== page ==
The image of sub-Saharan Africa projected to the world veers between extremes. Often the news agenda is doom-laden, drawn from countries where subsistence is threatened. Zimbabwe’s free-fall absorbed more space in the mainstream UK press last year than the rest of the continent put together. Many successful Africans feel unrepresented.
Until the global economic crisis, however, another narrative was taking hold: after years of stagnation and crisis, Africa was doing better. Democracy was taking root. Improved policy environments and the commodity boom were generating the fastest expansion in generations. The few lingering disasters, Zimbabwe among them, were exceptions, not the rule.
Recent trends have indeed been more positive. But this rose-tinted version of Africa was also unsatisfactory. It presented the democratic veneer that multiparty elections provide to entrenched elites as genuine transformation; it glossed over the reversal of political freedoms when these took place. It also underestimated the fragility of economic gains.
Generalising about the 48 countries of sub-Saharan Africa is problematic but Wangari Maathai, Kenya’s Nobel prize-winning environmentalist, does it admirably in The Challenge for Africa. Beyond the anodyne title is a penetrating assessment of the corrosive legacy of Africa’s history on its inhabitants, and the failure of most contemporary African leaders to rise to innumerable challenges.
Maathai unveils a 21st-century manifesto for Africans, drawing on her own experience as a worldly Kenyan, street-fighting activist, member of parliament and, from 2003 to 2006, government minister. Her analysis is thorough. She reaches into African history, culture, psychology, contemporary politics and also – from a woman recognised internationally for her tree-planting campaign – into the threat to fragile ecosystems. Using country-specific tales, she tackles issues shared by much of the continent. Her vision defies categorisation into either Afro-pessimist or Afro-optimist camps.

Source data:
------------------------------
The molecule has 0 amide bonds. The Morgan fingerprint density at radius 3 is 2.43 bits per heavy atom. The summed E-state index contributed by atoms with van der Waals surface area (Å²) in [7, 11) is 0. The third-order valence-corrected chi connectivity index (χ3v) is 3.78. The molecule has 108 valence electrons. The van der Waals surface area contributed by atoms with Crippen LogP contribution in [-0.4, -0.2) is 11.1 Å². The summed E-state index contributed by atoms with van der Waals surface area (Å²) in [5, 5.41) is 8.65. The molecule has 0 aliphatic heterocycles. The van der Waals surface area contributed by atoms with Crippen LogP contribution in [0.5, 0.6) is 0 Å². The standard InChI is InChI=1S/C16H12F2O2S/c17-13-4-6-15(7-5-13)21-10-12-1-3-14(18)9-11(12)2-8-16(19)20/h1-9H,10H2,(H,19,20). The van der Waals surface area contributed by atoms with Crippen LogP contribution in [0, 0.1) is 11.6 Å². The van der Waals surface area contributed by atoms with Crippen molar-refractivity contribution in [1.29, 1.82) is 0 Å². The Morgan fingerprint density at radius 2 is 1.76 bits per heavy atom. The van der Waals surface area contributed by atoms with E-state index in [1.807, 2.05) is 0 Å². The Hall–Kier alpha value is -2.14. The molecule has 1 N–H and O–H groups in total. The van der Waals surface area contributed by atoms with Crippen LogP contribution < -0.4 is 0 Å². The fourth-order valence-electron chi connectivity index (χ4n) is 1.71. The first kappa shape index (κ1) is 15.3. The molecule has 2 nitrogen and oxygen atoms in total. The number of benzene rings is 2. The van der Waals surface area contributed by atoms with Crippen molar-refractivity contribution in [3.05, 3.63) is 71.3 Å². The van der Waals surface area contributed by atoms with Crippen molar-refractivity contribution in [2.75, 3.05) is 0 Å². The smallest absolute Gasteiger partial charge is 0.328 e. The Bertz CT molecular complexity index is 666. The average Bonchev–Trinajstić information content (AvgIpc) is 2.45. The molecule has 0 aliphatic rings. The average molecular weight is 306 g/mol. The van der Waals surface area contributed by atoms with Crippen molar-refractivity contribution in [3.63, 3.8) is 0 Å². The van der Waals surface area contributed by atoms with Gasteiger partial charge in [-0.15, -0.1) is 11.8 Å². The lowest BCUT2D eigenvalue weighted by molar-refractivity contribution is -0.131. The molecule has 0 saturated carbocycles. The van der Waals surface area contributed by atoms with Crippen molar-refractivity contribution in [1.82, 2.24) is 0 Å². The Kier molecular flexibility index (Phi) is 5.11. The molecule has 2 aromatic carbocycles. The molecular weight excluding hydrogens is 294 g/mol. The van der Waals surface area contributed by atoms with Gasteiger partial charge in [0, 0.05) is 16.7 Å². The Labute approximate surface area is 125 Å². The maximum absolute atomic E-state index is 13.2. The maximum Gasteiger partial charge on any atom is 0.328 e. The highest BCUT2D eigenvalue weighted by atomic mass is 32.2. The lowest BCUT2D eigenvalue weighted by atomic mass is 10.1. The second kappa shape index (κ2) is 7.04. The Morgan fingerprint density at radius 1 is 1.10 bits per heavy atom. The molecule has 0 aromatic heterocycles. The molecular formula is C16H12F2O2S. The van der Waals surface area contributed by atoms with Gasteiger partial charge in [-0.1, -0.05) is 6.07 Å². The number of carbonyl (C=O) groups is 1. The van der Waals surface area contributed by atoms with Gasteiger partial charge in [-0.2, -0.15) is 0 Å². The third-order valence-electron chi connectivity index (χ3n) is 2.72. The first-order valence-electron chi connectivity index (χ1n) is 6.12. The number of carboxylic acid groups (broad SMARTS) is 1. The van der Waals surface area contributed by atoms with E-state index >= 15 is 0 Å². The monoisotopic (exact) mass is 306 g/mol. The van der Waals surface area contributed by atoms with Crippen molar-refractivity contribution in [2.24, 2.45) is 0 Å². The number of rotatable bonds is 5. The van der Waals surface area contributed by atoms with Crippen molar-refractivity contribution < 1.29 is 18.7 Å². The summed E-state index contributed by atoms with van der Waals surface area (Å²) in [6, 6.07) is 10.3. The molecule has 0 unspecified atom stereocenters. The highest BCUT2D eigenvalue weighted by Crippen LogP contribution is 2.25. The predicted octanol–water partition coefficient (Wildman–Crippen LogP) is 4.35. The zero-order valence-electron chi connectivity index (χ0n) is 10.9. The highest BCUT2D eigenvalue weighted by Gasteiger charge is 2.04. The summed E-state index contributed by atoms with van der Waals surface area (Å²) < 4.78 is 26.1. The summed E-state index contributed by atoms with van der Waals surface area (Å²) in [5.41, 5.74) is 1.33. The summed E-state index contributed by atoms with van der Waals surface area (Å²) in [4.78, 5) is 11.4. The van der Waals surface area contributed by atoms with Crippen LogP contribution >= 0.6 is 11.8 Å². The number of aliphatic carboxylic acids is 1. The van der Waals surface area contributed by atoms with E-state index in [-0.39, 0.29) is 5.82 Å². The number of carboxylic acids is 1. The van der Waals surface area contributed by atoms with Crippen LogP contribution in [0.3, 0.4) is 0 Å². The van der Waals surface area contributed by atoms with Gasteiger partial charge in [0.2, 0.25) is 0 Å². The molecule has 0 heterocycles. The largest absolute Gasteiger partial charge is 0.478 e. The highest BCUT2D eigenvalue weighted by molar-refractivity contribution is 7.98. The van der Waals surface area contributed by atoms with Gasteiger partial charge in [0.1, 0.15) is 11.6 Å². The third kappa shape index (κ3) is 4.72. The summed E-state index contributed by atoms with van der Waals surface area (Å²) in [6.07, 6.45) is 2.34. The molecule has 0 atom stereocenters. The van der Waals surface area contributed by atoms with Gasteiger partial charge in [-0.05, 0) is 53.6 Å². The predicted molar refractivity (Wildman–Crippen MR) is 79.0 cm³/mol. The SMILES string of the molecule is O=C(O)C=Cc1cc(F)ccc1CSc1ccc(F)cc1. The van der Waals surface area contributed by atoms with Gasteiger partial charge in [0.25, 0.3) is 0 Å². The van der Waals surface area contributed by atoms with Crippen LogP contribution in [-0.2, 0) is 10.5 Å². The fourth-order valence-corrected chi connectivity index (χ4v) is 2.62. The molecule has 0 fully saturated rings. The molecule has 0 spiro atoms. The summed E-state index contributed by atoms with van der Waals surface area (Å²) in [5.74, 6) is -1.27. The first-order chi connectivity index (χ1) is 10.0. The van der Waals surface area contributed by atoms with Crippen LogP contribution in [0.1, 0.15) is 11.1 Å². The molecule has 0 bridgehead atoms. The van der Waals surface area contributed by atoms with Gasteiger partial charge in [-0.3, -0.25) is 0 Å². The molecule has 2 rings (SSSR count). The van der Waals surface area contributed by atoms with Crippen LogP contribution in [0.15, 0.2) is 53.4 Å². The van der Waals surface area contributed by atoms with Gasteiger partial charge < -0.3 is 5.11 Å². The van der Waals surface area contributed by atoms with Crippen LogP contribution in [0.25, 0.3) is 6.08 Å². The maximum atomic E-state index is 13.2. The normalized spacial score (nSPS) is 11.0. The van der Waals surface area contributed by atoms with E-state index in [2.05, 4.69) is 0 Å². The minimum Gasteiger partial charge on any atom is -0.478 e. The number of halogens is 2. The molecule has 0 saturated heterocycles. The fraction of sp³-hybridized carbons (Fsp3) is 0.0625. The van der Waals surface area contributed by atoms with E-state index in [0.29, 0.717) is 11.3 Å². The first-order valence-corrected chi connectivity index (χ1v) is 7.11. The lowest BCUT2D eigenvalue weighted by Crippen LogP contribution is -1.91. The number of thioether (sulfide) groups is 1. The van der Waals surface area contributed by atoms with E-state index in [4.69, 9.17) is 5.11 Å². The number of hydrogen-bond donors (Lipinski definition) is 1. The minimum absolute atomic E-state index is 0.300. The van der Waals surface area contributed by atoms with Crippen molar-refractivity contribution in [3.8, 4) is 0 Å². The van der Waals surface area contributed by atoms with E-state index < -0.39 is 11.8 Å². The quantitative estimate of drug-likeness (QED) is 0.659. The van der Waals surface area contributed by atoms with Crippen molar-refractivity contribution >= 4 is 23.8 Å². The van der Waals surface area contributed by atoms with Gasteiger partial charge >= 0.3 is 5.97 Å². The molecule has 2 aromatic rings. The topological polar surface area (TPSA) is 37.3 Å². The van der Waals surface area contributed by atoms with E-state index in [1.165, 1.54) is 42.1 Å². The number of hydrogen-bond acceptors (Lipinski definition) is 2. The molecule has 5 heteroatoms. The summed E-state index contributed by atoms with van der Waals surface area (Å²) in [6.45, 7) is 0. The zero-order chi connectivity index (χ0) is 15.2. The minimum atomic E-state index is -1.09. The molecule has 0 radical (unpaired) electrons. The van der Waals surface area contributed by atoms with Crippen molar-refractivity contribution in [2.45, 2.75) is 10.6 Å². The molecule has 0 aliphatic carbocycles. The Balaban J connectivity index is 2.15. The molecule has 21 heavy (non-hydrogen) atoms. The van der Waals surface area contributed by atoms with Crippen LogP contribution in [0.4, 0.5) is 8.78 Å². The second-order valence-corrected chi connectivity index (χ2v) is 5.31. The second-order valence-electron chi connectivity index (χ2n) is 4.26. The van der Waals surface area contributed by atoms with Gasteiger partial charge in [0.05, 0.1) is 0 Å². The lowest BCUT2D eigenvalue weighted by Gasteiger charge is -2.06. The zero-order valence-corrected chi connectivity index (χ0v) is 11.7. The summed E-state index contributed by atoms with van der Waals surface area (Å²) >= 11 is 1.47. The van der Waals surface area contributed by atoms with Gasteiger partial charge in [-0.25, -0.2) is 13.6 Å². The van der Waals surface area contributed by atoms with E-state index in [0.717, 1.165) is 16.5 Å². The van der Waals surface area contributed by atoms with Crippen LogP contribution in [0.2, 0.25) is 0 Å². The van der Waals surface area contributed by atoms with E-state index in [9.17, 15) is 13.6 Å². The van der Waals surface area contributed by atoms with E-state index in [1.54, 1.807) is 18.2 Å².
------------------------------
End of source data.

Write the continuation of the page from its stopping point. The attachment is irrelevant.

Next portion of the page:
Africans are hurtling towards a potentially tragic future of environmental desolation, poverty and ethnic conflict, she says, led by self-serving inheritors of political systems designed to exploit rather than serve. But escape is possible.
Maathai is one of the few ministers to emerge from President Mwai Kibaki’s Kenyan government with her integrity intact. She abandoned the ruling party and was voted out of parliament in 2006. She is now an outsider, writing with authority but never hectoring or polemical. The transformation she advocates requires more than just changing leaders or collective popular courage. It requires a profound examination of what it means to be an African today.
Fifty years after gaining independence from Europe’s colonial powers, and nearly two centuries since white missionaries arrived, it has become fashionable to absolve western powers of blame. The Challenge for Africa is a poignant counter to the suggestion that nations can so readily shake off their history.
Disconnected from their culture and forced to swallow religious, political and economic prescriptions from the west, Africans are still struggling to assert their own identity. This environment continues to make them “vulnerable to exploiters and to being exploiters themselves”. It also undermines the benefits of western aid, which, Maathai argues, erodes governments’ capacity to take responsibility for people’s welfare.
“What these well-meaning development specialists, philanthropists, politicians and others perhaps don’t fully appreciate is that indigenous or colonised people have been living a split life for centuries,” she writes.
They also form a jumble of what Maathai calls micro-nations, artificially united by colonial boundaries. Rather than challenge borders or sweep away ethnic identity, the solution, she argues, is to recognise and institutionalise diversity, for example by creating upper legislative houses giving voice to all ethnic groups.
This is one of many ideas. Most of them require a “revolution in leadership”. A quarter of humans may be inherently crooked, she writes, a quarter inherently honest and the rest go with the flow. The implication of her analysis is that the flow in Africa is still with the crooked – but she has few solutions on how to prise out the crooks.